I don’t know if it’s made a difference in the way my writing is received, but I can tell you it’s encouraging and gives me the feeling I’m on the right track.

What’s your background? Do you have a day job? Or did you—what is/was it? And does it come to play in your writing?

For years I worked as a commercial artist, but not much of my former career has come into my writing.

You could say writing is my day job, except it never feels like a job. That would seem restrictive, too nine to five. I don’t have any set rules about it. Usually the mornings are the best time, so I write until around noon, then maybe again for an hour in the evening.

Does your Canadian background make your books different than books from American crime writers? If so, what do you think the difference is and why?

I don’t think my background really comes into it. If I’m writing a story set in Canada, then I have to play to regional customs, dialects, that sort of thing. The same goes for a story set somewhere in the States. All that matters is that the story is convincing to the reader.

Who do you like reading? And who’s inspired you?

In the crime genre I like reading George Pelecanos, Dennis Lehane, Carl Hiaasen, S.J. Rozan, Don Winslow, James Lee Burke and James Ellroy. And I’ve been inspired and have read just about everything by past-masters like Elmore Leonard, George V. Higgins, James Crumley, and Charles Willeford.

Do you read outside of your genre?

Outside of the genre I enjoy reading Patti Smith, Margaret Atwood, Hunter S. Thompson, J. K. Rowling, Charles Bukowski, and from time to time I like to revisit the classics by Harper Lee, John Steinbeck, Charles Dickens, Mark Twain, J.D. Salinger—some books I can’t read too often.

Is it hard for you to write characters who aren’t like yourself. Women, for instance, like Clara in Call Down the Thunder. Or Frankie del Rey in Zero Avenue. How do you get inside a character’s head when they’re completely different from yourself?

I think if a character were hard to write, I’d have to abandon that one. As each individual’s personality and backstory takes shape through the early stages, that character becomes real and believable. Gender or how different they are from me doesn’t matter. I write from their perspective and just turn them loose on the page and follow their actions, letting them stay true to their own nature.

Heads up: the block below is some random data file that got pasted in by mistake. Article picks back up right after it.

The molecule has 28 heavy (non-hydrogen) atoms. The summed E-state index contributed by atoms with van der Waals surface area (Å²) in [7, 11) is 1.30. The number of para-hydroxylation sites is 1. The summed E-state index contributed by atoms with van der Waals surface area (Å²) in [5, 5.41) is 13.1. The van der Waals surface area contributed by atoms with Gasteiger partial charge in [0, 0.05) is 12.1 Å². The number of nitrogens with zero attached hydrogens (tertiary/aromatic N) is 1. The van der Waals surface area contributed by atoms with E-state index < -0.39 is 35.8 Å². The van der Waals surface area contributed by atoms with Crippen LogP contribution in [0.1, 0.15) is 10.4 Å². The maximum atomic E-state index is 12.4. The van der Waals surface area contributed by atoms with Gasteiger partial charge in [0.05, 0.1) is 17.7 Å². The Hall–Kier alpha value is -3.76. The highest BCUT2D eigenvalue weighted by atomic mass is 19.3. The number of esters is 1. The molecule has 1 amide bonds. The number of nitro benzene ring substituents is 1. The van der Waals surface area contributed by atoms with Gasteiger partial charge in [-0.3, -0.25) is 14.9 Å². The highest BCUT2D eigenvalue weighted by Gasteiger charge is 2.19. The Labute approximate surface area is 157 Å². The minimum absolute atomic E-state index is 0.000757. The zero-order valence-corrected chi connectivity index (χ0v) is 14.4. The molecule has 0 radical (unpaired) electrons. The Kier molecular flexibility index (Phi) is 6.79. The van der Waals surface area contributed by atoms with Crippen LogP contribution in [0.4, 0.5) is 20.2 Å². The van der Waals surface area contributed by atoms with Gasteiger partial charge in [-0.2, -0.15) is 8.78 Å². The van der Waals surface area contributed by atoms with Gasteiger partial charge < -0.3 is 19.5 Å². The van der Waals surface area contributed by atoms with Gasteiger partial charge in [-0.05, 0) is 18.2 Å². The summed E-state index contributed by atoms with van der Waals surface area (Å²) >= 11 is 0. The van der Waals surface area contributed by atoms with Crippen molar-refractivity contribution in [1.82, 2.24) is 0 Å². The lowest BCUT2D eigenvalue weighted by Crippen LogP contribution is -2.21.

Do you edit your own work? Hire a professional? Writing group? Friend?

I write three or four drafts without anybody looking at it. I want each story as polished as I can make it before I send it off to my publisher. From there, it’s in the hands of the professionals. I’ve been fortunate to be teamed with a great editor ( and a wonderful author) Emily Schultz. She’s edited all seven books with ECW Press, and she’s always spot-on and just amazing to work with.

What’s next?

The next two novels are in queue with my publisher. The first one is set in present-day Vancouver and involves a cheating couple being pursued by a gangster husband who’ll stop at nothing to catch them. It takes readers through northern BC and up into Alaska. The one after that is based on a pair of lesser-known, real-life bank robbers who were at large in the central States in the late 1930s. I don’t have release dates for either story yet.

Currently, I’m working on one set in present-day Vancouver involving a retiree, a runaway, a couple of casino crooks and one killer motor home.

Where can people find you and your books?

My website is http://www.dietrichkalteis.com/, and my publisher’s site is www.ecwpress.com.

My blog is Off the Cuff: http://www.dietrichkalteis.blogspot.ca/

And I regularly contribute at 7 Criminal Minds: http://www.7criminalminds.blogspot.ca/

You can also find me on Facebook: http://www.facebook.com/dietrich.kalteis/

and Twitter: http://www.twitter.com/dietrichkalteis/

And I’d like to thank you Paul for having me as a guest on SleuthSayers. It’s been a real pleasure.

It’s my pleasure, Dietrich.
~.~.~

And now for the usual BSP:

Check out my Duke Rogers Series:





Please join me on Facebook: www.facebook.com/paul.d.marks and check out my website  www.PaulDMarks.com

03 September 2019

Negotiating Writing Contracts


by Paul D. Marks and Jacqueline Seewald

A couple of months ago I read a blog post by Jacqueline Seewald that I really liked and thought contained a lot of good advice. So I asked Jacqueline if I could re-post it here at SleuthSayers as I thought our readers would also find it interesting and useful. She updated it a bit and gave me permission to share it.

A little about Jacqueline:


picture of author, Jacqueline Seewald
Jacqueline Seewald
Multiple award-winning author, Jacqueline Seewald, has taught creative, expository and technical writing at Rutgers University as well as high school English. She also worked as both an academic librarian and an educational media specialist. Nineteen of her books of fiction have been published to critical praise including books for adults, teens and children. Her most recent novels are Death Promise and Witch Wish. Her short stories, poems, essays, reviews and articles have appeared in hundreds of diverse publications and numerous anthologies such as: The Writer, L.A. Times, Reader’s Digest, Pedestal, Sherlock Holmes Mystery Magazine, Over My Dead Body!, Gumshoe Review, Library Journal, and Publishers Weekly. Her writer’s blog can be found at: http://jacquelineseewald.blogspot.com